While many victims are unlikely to report property crimes, some violent crimes are reported more frequently than others. Records show that aggravated assault is the most likely to be reported (52.1%). Other crimes committed throughout 2019 weren’t reported as often, including assault (37.9%), robbery (46.6%), and rape/sexual assault (33.9%).

Felony Statistics

Felonies are crimes typically involving the use of violence and are considered more serious than misdemeanors. Kidnapping, murder, rape, burglary, and arson can all result in felony charges. Here are some interesting stats on felonies.

During the 2020 presidential election, 5.17 million Americans were not allowed to vote due to felony convictions.

(The Sentencing Project)

The US Constitution states that the right to vote must not be denied or abridged to anyone who is 18 years of age or older. However, according to criminal record statistics, about 5.17 million US citizens faced disenfranchisement because they had previously been convicted of a felony

To be disenfranchised means to be deprived of the right to vote. The millions prevented from voting in 2020 account for roughly 2.3% of the American electorate.

An estimated 900,000 Floridians remain disenfranchised despite having completed sentences for felony convictions.

(The Sentencing Project)

Despite the promises of a 2018 ballot referendum to restore their voting rights and despite having served their sentences, there are still an estimated 900,000 residents in Florida who cannot vote due to felony convictions.

This makes Florida America’s disenfranchisement leader, with over 1.1 million Floridians banned from any voting activity. Many of those simply can’t afford to pay court-ordered monetary sanctions. Furthermore, the state is under no obligation to tell them how much their sanction costs.

An estimated 15% of the African-American male population spent time in prison.

(University of Georgia)

When examining felony convictions, those percentages are even higher, with 33% of the African-American male population having been convicted of a felony. The findings by the University of Georgia also reveal that the felony conviction population in the US has grown dramatically since 1980.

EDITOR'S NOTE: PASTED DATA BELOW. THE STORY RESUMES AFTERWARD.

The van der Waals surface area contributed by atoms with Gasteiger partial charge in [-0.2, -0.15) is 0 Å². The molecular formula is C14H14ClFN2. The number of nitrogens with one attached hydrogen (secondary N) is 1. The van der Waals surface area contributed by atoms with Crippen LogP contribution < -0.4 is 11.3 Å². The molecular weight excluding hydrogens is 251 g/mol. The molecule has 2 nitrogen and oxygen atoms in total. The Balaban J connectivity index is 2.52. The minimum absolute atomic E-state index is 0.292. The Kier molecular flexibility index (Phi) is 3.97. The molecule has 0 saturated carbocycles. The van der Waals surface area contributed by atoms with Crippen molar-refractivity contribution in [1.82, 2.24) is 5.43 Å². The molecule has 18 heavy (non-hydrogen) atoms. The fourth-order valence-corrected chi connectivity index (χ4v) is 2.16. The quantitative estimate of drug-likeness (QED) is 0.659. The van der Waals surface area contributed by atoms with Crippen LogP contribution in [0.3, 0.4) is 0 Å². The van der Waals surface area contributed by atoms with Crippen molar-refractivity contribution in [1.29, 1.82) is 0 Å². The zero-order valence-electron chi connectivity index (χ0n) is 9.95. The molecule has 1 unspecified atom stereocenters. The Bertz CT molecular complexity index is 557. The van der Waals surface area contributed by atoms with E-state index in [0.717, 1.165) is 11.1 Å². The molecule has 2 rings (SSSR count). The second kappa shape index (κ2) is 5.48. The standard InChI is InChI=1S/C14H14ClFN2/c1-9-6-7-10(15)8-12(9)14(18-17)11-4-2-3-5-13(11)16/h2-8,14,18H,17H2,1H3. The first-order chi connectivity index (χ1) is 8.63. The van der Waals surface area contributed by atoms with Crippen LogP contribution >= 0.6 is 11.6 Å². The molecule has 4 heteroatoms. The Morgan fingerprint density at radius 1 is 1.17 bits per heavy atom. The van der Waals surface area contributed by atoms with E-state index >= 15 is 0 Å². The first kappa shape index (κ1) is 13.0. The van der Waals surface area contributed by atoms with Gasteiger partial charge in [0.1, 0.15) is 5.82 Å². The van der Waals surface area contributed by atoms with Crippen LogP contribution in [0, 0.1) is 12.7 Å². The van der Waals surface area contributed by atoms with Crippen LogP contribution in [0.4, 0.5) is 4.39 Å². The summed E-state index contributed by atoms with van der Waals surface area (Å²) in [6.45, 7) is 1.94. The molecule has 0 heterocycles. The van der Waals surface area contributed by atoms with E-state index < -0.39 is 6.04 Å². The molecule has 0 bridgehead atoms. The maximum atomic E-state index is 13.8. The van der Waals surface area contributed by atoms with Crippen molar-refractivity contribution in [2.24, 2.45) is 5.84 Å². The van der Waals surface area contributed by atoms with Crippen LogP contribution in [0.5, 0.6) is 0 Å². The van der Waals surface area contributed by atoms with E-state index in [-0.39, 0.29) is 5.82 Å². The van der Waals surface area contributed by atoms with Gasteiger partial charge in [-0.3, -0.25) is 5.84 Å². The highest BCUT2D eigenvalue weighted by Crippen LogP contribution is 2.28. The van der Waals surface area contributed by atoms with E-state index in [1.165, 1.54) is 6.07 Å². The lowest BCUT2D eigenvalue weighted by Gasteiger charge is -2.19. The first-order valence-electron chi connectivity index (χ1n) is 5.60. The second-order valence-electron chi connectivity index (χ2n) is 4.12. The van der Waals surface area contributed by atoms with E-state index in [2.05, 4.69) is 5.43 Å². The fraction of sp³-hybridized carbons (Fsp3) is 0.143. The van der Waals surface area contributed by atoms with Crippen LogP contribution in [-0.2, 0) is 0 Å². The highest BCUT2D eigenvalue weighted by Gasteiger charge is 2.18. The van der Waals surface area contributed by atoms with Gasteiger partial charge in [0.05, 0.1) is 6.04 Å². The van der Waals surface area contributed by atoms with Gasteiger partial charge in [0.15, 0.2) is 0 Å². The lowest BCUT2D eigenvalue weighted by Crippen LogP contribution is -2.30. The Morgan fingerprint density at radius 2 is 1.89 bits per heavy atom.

Criminal Record Employment Statistics

Being convicted of a crime and having a criminal record attached to your name makes it hard to find a job in the US. And these days, there are a number of tools that your neighbors and acquaintances can use to dig up information about your past. 

Employment isn’t the only challenge for those with a criminal record. Housing options may also be limited if you’ve been convicted of a crime. The following section offers criminal record stats that are related to employment.

14% of HR managers would not hire someone with a criminal record.

(Society for Human Resource Management)

About 14% of human resource professionals are not willing to employ individuals with criminal records. However, nearly 50% wouldn't mind, as they do not consider someone’s criminal history to be a critical factor in the recruitment process. 

When criminal records are considered during the hiring process, the focus should be on how the organization’s environment (customers/clients, competitors, and employees) would react and industry regulations. It is not a reflection of the applicants’ abilities. HR professionals are even more open to hiring people with criminal records when they receive records about education and training.

More than 27% of those with a criminal record are unemployed.

(Prison Policy Initiative)